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Posted: 11 June 2007

Irish planning and the role of UCD

A new book chronicling the growth and evolution of the modern mandatory planning system in Ireland and the role played by UCD planning graduates in securing planning as a key instrument of public policy at local and national level has been published by UCD Planning.

As Ireland continues to plan and professionally manage the future development of the island, readers of Planning Modern Ireland by Michael J Bannon and Bernadette Bradley will be able to review past successes and failures of Irish planning - from the euphoria of the Lemass era, to two difficult decades with lack of resources and political indifference, to the successful enactment of the Planning and Development Act in 2000 and the formulation of the National Spatial Strategy 2002-2020.

"One of the great strengths of this extensively-researched book is the skilful way in which it blends on the one hand personal accounts of the staff and students who shaped both UCD Planning and Irish planning over 40 years, and on the other hand how planning education and research developed against the backdrop of dramatic changes in Irish society and the economy since the 1960s," says John Martin, Principal Planning Advisor, Department of the Environment, Heritage and Local Government.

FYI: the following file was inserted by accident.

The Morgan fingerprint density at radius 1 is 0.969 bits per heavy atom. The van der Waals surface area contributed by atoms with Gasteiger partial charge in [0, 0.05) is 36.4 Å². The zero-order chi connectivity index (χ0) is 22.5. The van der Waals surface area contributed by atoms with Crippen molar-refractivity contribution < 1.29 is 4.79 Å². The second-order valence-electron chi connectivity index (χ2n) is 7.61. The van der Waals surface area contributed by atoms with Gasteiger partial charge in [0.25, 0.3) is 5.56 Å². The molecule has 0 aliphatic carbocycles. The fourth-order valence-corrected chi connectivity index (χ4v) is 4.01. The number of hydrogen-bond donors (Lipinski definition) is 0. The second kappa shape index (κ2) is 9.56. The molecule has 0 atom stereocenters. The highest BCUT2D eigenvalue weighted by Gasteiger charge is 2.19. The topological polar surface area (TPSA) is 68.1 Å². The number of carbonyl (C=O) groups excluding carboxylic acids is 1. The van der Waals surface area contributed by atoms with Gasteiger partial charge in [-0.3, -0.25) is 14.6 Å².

Through reflections and achievements from some of UCDs 800 planning graduates, Planning Modern Ireland offers a unique insight into the Irish planning system and the changing nature of planning education, with its growing emphasis on research as the basis for evidence-based policy.

"The academic year 2006/07 represents a proud milestone for UCD, as it celebrates forty years as the premier Irish centre of excellence in teaching and research of regional and urban planning," says Professor Peter Clinch, Professor Of Regional & Urban Planning, UCD School of Geography, Planning & Environmental Policy. "As Ireland experiences a period of unprecedented change, this book will help us to learn from past successes and failures as we continue to plan modern Ireland."

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